COLUMBUS - Ohio State football coach Jim Tressel found himself in a peculiar and somewhat awkward position here yesterday afternoon.
The dilemma he faced was that, after a full week of purposeful practice, and an intense pregame ritual all aimed at getting the maximum out of his Buckeyes for four full quarters, Tressel had to figure out how to re-cage the beast almost as soon as he had let it out.
Ohio State was so dominant over hapless Northwestern that after six offensive plays the Buckeyes led 14-0, and after just three Ohio State possessions it was 28-0, thanks to a touchdown by the defense.
The final score was 58-7, but it remained that modest only after Tressel cleared the bench early, quickly edited the playbook down to its more conservative chapters, and even had his team punt once.
"It was a decisive win, and in that situation you try to continue to improve and get a lot of guys out there to experience things," Tressel said. "So I thought on both sides of the ball we adjusted as the game changed. I thought the kids continued to play hard. The thing that you didn't want to do is get sloppy and get lazy in your technique, but I thought we hung in there and kept a handle on things."
The victory to open the Big Ten season was Ohio State's most decisive win against a conference opponent since a 59-0 rout of Wisconsin in 1979.
"This seemed to be as good a job as we've done on them," Tressel said after moving his personal record against Northwestern to 6-1.
Quarterback Todd Boeckman hit receiver Brian Robiskie in stride streaking down the Ohio State sideline for a 42-yard touchdown just over a minute into the game, and the same two hooked up for a 28-yard score after a fruitless Northwestern series and a dreadful punt set up the Buckeyes at the 36. Boeckman finished with four touchdown passes, with Robiskie catching three.
"We wanted to come out strong and put some points on the board early, because we hadn't done that," Boeckman said. "I think it was really important for us to get off to a good start, get into a good rhythm, and then try and maintain that."
Ohio State stayed more on the ground the next time it had the ball, and Maurice Wells punched in from three yards for the score and a 21-0 lead. When Northwestern quarterback C.J. Bacher took a blind side hit from Ohio State safety Anderson Russell and fumbled the ball, defensive end Vernon Gholston picked up the loose ball and ran 25 yards for a touchdown and a 28-0 advantage with more than five minutes left in the opening quarter.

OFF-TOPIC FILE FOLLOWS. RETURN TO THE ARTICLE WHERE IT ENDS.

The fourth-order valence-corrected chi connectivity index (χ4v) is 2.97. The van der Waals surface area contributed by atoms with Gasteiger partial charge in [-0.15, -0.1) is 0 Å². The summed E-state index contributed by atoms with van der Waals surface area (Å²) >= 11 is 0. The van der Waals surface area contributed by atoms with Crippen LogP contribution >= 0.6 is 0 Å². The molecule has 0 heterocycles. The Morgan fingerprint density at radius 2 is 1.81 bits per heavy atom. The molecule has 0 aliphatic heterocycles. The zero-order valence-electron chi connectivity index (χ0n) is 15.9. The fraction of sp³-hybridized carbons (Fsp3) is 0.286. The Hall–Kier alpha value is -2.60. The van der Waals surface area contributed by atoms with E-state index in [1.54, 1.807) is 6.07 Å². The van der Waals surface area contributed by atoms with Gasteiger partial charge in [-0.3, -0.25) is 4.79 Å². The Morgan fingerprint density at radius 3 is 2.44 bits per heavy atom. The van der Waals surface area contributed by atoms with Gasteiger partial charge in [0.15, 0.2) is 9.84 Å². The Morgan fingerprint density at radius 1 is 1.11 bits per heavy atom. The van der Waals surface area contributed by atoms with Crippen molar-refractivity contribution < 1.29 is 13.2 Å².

"That was something we had preached about - getting a defensive touchdown," Ohio State linebacker James Laur-
inaitis said. "When those kinds of things happen, you get big shifts in momentum. It's hard for a team to recover from something like that. As a defense, we take a lot of pride in being able to force a turnover, and then put the ball in the end zone."
The Ohio State lead ballooned to 35-0 in the first minute of the second quarter when Boeckman hit Robiskie in the back of the end zone from 19 yards. Thanks to a defense that allowed Northwestern just 20 yards of offense in 35 first-half plays, and kept the Wildcats working with the end zone just over their shoulders, Ohio State scored on seven of nine first-half possessions.
"We were out there in the free-wheeling zone," Tressel said about his team working the short field. "And we had a chance to go after them with a couple of things. Our defense just took over and created unbelievable field position."
The Ohio State lead grew to 42-0 about four minutes before halftime when Chris Wells went straight through the left side of the Ohio State line and found no one between himself and the goal line some 36 yards away.
"I give all the credit to our
offensive line. I'm so proud of the way they played and dominated things up front today," Chris Wells said. "We had the protection when we threw the ball, and the holes were there when we called a running play. Those guys were great today."
A 40-yard field goal by Ryan Pretorius with 1:19 left in the half made it a 45-0 lead, Ohio State's largest halftime lead since the 1996 team went up 52-0 on Pitt in the first half of a Sept. 21 meeting that year.
Northwestern's Stephen Simmons took the opening kickoff of the second half 99 yards for a touchdown, missed by a bunch of Buckeyes, including kicker Pretorius. Tressel was frowning and shaking his head in disgust over that apparent lapse.
"I hit it pretty deep and was surprised when he slipped through our coverage," Pretorius said. "He got on top of me really quick and I wasn't able to make the play."
Boeckman hooked up with Ray Small on a 48-yard scoring pass to make it 52-7, and a short touchdown run from Maurice Wells made it 58-7 later in the third quarter, with the extra point run by Pretorius coming up short after a botched snap for a kick.
Northwestern finished with 120 yards passing, but had zero rushing yards in the game.
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